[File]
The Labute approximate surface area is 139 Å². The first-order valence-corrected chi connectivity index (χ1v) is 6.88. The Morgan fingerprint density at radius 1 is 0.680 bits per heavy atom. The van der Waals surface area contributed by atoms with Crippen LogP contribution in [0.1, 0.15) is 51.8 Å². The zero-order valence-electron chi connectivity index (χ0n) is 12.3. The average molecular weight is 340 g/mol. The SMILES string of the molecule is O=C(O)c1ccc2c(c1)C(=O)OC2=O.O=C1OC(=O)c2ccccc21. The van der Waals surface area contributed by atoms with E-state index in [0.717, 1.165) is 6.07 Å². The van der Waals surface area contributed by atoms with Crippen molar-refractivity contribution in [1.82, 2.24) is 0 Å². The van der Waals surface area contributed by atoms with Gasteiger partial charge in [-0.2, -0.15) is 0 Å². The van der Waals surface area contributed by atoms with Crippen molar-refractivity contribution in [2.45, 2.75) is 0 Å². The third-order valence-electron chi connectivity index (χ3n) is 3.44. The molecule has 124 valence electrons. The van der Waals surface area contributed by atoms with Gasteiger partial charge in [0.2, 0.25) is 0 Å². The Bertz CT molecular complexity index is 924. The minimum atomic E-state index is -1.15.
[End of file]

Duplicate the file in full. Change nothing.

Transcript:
The Labute approximate surface area is 139 Å². The first-order valence-corrected chi connectivity index (χ1v) is 6.88. The Morgan fingerprint density at radius 1 is 0.680 bits per heavy atom. The van der Waals surface area contributed by atoms with Crippen LogP contribution in [0.1, 0.15) is 51.8 Å². The zero-order valence-electron chi connectivity index (χ0n) is 12.3. The average molecular weight is 340 g/mol. The SMILES string of the molecule is O=C(O)c1ccc2c(c1)C(=O)OC2=O.O=C1OC(=O)c2ccccc21. The van der Waals surface area contributed by atoms with E-state index in [0.717, 1.165) is 6.07 Å². The van der Waals surface area contributed by atoms with Crippen molar-refractivity contribution in [1.82, 2.24) is 0 Å². The van der Waals surface area contributed by atoms with Gasteiger partial charge in [-0.2, -0.15) is 0 Å². The van der Waals surface area contributed by atoms with Crippen molar-refractivity contribution in [2.45, 2.75) is 0 Å². The third-order valence-electron chi connectivity index (χ3n) is 3.44. The molecule has 124 valence electrons. The van der Waals surface area contributed by atoms with Gasteiger partial charge in [0.2, 0.25) is 0 Å². The Bertz CT molecular complexity index is 924. The minimum atomic E-state index is -1.15.